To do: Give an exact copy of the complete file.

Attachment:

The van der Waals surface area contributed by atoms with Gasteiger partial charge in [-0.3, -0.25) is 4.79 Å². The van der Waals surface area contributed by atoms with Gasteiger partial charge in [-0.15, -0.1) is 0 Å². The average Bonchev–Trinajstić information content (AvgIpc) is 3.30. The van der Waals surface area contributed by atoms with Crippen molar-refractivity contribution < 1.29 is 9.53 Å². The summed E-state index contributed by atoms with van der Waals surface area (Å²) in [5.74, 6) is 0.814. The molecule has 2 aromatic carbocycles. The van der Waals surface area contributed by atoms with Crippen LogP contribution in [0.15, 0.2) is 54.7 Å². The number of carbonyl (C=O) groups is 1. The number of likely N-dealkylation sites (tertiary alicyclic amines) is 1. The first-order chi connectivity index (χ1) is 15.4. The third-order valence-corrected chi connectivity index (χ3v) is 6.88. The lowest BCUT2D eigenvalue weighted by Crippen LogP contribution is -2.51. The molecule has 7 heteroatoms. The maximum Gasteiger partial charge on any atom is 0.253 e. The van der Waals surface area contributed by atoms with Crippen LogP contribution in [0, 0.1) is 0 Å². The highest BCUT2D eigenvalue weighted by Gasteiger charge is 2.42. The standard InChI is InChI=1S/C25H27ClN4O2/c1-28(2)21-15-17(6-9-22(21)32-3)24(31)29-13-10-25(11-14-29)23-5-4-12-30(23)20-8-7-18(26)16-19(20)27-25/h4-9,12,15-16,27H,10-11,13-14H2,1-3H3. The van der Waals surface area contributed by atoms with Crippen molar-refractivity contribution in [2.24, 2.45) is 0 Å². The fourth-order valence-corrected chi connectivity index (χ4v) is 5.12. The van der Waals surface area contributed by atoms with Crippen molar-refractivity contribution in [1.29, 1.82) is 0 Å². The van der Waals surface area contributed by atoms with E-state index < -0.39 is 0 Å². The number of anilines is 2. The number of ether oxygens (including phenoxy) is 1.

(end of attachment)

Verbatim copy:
The van der Waals surface area contributed by atoms with Gasteiger partial charge in [-0.3, -0.25) is 4.79 Å². The van der Waals surface area contributed by atoms with Gasteiger partial charge in [-0.15, -0.1) is 0 Å². The average Bonchev–Trinajstić information content (AvgIpc) is 3.30. The van der Waals surface area contributed by atoms with Crippen molar-refractivity contribution < 1.29 is 9.53 Å². The summed E-state index contributed by atoms with van der Waals surface area (Å²) in [5.74, 6) is 0.814. The molecule has 2 aromatic carbocycles. The van der Waals surface area contributed by atoms with Crippen LogP contribution in [0.15, 0.2) is 54.7 Å². The number of carbonyl (C=O) groups is 1. The number of likely N-dealkylation sites (tertiary alicyclic amines) is 1. The first-order chi connectivity index (χ1) is 15.4. The third-order valence-corrected chi connectivity index (χ3v) is 6.88. The lowest BCUT2D eigenvalue weighted by Crippen LogP contribution is -2.51. The molecule has 7 heteroatoms. The maximum Gasteiger partial charge on any atom is 0.253 e. The van der Waals surface area contributed by atoms with Crippen LogP contribution in [0, 0.1) is 0 Å². The highest BCUT2D eigenvalue weighted by Gasteiger charge is 2.42. The standard InChI is InChI=1S/C25H27ClN4O2/c1-28(2)21-15-17(6-9-22(21)32-3)24(31)29-13-10-25(11-14-29)23-5-4-12-30(23)20-8-7-18(26)16-19(20)27-25/h4-9,12,15-16,27H,10-11,13-14H2,1-3H3. The van der Waals surface area contributed by atoms with Crippen molar-refractivity contribution in [2.24, 2.45) is 0 Å². The fourth-order valence-corrected chi connectivity index (χ4v) is 5.12. The van der Waals surface area contributed by atoms with Crippen molar-refractivity contribution in [1.29, 1.82) is 0 Å². The van der Waals surface area contributed by atoms with E-state index < -0.39 is 0 Å². The number of anilines is 2. The number of ether oxygens (including phenoxy) is 1.